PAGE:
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Alessandro Scarlatti

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Alessandro Scarlatti

Alessandro Scarlatti earned an important place in musical history for a variety

of reasons. He is said to have been the first composer to write a string quartet. Moreover,

in developing the "Italian" overture, as distinct from the "French" overture (Ewen). This

paper will be discussing some of Scarlatti's most important works.

One of Scarlatti's most famous operas is Mitridate Eupatore. It was written in

1707, for Teatro San Giovanni Grisostomo in Venice. It is mainly about the revenge of

Prince Eupatore and his sister Laodice on their mother, Queen Stratonica. The Queen

has murdered their father and married her lover Farnace (Palisca). There are a lot of da

capo arias in this opera, one being "Esci ormai". It opens with a sixteen-measure

concerto-like ritornello that sets the mood of fiery resolution. The Queen then proclaims

to her people that she is banishing mother-love from her breast for their sake. The

recitative actually tells us that she is scheming to sacrifice her son for her lover (Palisca).

Here is how "Esci ormai", a da capo aria, is divided in a diagram.

Ritornello 16 mm. A

A1 Esci ormai che piu non v'hai loco 4 mm. A-E

Materno amore da questo sen!

A Ritornello 1 m.

A2 Same text 8 mm. E-A

Ritornello 5 mm. A

B1 In region petto un piu bel foco 4 mm. f# B Amor v'accese del comun ben.

B2 Same text 5 mm. f#-E

A Da capo 34 mm.

Scarlatti evolved this da capo form. It remained for him to fix a logical formal

structure for the aria, and this is what he came up with. This form can be found in a lot of

Scarlatti's earliest works. This formula was approved by composers because it seemed to

settle the formal problems with which they had been struggling. In 1696, Scarlatti

evolved the Italian overture. In the opera Dal male il buono, he finally achieved the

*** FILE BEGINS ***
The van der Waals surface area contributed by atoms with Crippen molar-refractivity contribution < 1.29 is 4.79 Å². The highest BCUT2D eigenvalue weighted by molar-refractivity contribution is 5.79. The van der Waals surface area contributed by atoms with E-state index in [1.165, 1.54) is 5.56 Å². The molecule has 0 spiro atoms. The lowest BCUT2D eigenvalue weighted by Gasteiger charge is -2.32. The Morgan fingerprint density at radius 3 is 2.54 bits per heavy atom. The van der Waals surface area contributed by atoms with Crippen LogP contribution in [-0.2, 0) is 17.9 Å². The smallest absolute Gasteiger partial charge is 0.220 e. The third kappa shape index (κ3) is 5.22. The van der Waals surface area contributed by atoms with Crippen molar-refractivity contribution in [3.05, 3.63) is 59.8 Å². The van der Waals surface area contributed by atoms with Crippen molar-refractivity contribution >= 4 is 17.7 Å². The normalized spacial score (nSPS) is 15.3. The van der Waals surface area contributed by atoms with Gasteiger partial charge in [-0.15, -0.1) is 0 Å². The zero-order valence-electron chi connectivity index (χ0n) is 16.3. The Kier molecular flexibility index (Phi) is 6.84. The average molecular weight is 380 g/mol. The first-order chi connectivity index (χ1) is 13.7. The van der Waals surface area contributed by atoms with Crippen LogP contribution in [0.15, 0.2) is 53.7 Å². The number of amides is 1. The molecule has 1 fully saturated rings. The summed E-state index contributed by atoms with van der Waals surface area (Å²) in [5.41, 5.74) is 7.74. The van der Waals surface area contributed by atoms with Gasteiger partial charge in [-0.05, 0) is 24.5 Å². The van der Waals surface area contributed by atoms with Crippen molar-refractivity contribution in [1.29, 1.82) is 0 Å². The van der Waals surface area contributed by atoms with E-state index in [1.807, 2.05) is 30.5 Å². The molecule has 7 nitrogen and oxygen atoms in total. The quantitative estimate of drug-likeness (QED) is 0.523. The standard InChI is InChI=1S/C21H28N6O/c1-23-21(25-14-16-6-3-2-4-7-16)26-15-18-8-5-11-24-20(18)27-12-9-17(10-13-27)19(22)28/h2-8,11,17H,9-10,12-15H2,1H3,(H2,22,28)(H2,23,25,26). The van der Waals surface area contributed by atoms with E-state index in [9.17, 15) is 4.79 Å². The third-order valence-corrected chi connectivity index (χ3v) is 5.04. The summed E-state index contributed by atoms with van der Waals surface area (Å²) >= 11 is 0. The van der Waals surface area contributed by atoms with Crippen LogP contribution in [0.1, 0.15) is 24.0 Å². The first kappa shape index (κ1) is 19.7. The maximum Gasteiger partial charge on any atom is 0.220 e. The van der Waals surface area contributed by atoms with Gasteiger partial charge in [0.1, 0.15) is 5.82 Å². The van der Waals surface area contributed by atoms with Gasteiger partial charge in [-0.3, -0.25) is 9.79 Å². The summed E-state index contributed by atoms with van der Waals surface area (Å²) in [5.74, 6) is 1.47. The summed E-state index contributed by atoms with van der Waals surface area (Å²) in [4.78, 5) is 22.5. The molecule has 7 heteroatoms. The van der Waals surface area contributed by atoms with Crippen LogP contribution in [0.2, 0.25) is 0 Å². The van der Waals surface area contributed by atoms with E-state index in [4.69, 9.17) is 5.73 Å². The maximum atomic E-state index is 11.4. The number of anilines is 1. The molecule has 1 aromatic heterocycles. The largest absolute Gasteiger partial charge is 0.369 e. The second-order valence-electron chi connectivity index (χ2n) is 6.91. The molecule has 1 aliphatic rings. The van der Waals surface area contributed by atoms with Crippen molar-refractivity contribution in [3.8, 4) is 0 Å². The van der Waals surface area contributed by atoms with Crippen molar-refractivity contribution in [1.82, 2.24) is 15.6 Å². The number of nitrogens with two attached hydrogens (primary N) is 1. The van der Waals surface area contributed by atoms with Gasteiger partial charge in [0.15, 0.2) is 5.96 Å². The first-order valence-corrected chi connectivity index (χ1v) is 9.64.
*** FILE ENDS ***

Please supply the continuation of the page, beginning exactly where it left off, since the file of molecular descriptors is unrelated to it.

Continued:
form which he used almost without exception from then on. The form consisted of three

rather short movements built around subject matter which had no vital connection with

the main body of the opera. The first movement was quick and lively, the middle section

was slow, and the overture ended with a rapid movement of dancer character (Finney).

Scarlatti's final opera, La Griselda is a perfect example of his overtures. The libretto was

by Apostolo Zeno, but there is not sufficient material for three acts. The story of "Patient

Grizzel" is in some ways effective for operatic treatment, as it affords welldefined and

strongly coloured characters; but this very reason is also a drawback. Gualliero is so

incredibly tyrannical and Griselda so incredibly patient that we can give up little

sympathy for such obviously stagey figures. Ottone is the meanest villain; Roberto and

Costanza are merely picturesque puppets, and Corrado hardly even that. Scarlatti has

made the most of the characters, such as they are, Griselda and Costanza being the most

successful. The finest example of dramatic expression is Griselda's air in the second act,

"Figlio!

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